Some anecdotes about the executions
It has been very difficult to interpret some of the findings. For example, the first findings added up to the explanations give up to that point: big hole dug in front of the condemned, bullet in the back of the head and the bodies toppled into the hole, to be then covered in quicklime. Some didn’t have holes in their heads, but this was because they were lined up in front of the wall and shot, and then moved to the hole. The whole process of execution is perfectly recorded in the prison records, from the incarceration of the person, to his (or her) transfer via lorry (as one old lady told me “like swine to the slaughter”) to the cemetery, sometimes to dig the hole they were to be buried in, although sometimes it was already dug, and to be executed.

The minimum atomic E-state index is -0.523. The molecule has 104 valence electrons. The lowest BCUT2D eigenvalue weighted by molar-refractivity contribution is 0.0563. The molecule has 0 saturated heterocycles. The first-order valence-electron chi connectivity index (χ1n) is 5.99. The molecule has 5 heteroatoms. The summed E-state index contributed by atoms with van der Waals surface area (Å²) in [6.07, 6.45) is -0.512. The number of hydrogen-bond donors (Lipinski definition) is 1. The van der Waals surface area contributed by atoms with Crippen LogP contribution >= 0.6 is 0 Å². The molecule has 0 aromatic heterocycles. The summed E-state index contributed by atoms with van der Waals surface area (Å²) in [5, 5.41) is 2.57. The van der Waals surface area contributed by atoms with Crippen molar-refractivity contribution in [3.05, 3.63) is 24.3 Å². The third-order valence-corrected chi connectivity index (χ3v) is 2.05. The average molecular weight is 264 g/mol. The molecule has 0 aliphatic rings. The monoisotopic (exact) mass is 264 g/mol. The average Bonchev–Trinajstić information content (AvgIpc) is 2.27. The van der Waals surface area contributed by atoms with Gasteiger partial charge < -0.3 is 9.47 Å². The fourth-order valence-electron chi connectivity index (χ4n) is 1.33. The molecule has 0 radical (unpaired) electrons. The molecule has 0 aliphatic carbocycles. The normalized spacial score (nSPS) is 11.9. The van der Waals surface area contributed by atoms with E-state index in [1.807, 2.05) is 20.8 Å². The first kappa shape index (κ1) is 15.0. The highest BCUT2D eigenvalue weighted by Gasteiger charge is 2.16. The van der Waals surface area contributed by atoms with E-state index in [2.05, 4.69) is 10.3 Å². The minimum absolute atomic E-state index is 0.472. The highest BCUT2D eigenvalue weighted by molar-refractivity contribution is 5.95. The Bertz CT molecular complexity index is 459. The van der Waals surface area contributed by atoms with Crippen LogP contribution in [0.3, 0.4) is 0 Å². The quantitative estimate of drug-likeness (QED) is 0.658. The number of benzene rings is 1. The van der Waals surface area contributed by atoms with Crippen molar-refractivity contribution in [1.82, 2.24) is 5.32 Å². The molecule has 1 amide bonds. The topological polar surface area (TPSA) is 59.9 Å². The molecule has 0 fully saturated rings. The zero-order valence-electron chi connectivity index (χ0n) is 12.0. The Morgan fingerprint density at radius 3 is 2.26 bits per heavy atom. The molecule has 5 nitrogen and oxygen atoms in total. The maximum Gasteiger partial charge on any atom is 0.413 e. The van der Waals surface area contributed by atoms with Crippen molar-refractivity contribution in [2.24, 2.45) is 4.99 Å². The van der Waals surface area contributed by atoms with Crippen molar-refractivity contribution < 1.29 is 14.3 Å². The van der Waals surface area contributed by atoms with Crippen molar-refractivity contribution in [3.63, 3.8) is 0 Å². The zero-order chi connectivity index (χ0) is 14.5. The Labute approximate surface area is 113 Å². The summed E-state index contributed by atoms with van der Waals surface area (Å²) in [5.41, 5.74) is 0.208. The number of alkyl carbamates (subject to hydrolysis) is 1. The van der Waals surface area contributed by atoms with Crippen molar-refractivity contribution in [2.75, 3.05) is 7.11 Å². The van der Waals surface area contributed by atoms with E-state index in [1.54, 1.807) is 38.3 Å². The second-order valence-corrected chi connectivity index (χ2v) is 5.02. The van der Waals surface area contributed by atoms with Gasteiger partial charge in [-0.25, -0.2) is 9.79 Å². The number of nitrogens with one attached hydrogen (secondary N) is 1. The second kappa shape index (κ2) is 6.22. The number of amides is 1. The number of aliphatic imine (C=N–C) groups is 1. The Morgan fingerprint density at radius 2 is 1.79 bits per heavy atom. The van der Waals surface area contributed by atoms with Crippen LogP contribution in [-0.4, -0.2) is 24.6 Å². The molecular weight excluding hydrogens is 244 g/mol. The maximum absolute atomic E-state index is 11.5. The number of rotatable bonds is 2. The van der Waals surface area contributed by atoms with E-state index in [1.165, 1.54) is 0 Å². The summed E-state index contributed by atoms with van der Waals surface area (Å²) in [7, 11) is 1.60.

But then some strange findings began popping up. Some names in the records weren’t of people from Málaga city, some bodies were in coffins… turns out that they’d also been rounding up political prisoners from the local towns and adding them to the rest, like for example the General Secretary for IU in Mijas, a poor farmer who was given the job because no-one else wanted it. Finding coffins was strange at first, but then realization dawned when someone said that families had been paying the undertaker to give their loved-ones a proper burial.
To-date 2200 bodies have been exhumed, 20% female and also 40 infants. The women came as a shock at first, but then we realized that at times they executed couples together, or when they went for the father or brother of a prisoner and didn’t find them, they would take the sister. Finding children was also strange, but on close scrutiny of the records we found out that when someone was taken prisoner from one of the towns their whole family would follow and set up home around the prison, causing there to be outbreaks of cholera (the biggest was in 1938) which killed many children: where did they put the bodies? In the only holes they could find (the bodies of the infants were found above the levels of quicklime)